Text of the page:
Seminars & Colloquia
Colorado School of Mines
"Exploring the Performance Pipeline"
Wednesday March 23, 2005 03:30 PM
Location: 402-A, Withers Hall NCSU Historical Campus
(Visitor parking instructions)
In our collaborative work with biophysicists, the goal for the computer scientists has always been clear: improve the performance of biophysical simulations. The particular code that we have studied and improved over the years is Molecular Dynamics (MD) simulation, a code that simulates the 3D structure of proteins over time, providing biophysicists with clues to explain how proteins accomplish their functions. The typical execution time of a single simulation is 30 days, thus any improvement in performance can have a significant impact.
During this collaboration, we have developed the concept of the "performance pipeline," which describes all of the components necessary to achieve high performance. In this talk, I'll describe the pipeline, along with results of our work at several stages in the pipeline, including parallel computation, better use of memory hierarchies, new algorithms, better programming languages (along with their associated compilers), specialized hardware, and software techniques to overcome hardware bottlenecks. The talk will begin with a brief overview of our work, and then focus on two significant parts algorithms that explore temporal (rather than spatial) simplification, and faster methods of finding square roots (an essential component of all 3D calculations).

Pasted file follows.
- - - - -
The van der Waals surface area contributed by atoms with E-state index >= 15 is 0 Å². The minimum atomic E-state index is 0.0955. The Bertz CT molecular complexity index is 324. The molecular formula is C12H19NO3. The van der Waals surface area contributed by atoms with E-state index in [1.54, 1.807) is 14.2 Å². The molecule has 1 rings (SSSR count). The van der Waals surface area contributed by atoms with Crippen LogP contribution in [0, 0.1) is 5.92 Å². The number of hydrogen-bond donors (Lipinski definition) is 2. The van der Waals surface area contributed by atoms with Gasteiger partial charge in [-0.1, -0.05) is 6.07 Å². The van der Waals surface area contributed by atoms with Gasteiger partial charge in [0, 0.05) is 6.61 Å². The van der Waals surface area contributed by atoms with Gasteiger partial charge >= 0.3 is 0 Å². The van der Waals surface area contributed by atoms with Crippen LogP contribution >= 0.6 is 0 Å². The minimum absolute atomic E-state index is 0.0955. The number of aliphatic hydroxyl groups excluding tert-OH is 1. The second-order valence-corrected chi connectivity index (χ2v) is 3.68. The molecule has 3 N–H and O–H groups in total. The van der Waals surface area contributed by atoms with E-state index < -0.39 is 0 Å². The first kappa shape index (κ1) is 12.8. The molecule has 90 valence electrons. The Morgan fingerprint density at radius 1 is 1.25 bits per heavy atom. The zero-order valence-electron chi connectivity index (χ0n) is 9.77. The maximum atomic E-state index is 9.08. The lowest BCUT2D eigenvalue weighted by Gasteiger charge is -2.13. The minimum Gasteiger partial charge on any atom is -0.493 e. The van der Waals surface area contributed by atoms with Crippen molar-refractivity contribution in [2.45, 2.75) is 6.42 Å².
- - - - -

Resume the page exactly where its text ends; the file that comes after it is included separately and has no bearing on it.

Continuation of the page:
Short Bio: Lars Nyland is an Associate Professor in the Mathematical and Computer Sciences Department at the Colorado School of Mines in Golden, Colorado. His research interests include high performance computing, 3D range imaging and computer graphics. Prior to his current appointment, he was a Research Associate Professor at the University of North Carolina at Chapel Hill, where he spent 12 years on the research track. During his time in Chapel Hill, he invented the Deltasphere-3000 scene digitizer, now sold by 3rdTech, in Chapel Hill, NC. He received his Ph.D. and M.A. from Duke University in 1991 and 1983 respectively, and his B.S. (with highest honors) from Pratt Institute in 1981. Outside of work, he enjoys wood-turning, ultimate frisbee, winter sports and family life.
Host: Christopher Healey, Computer Science, NCSU
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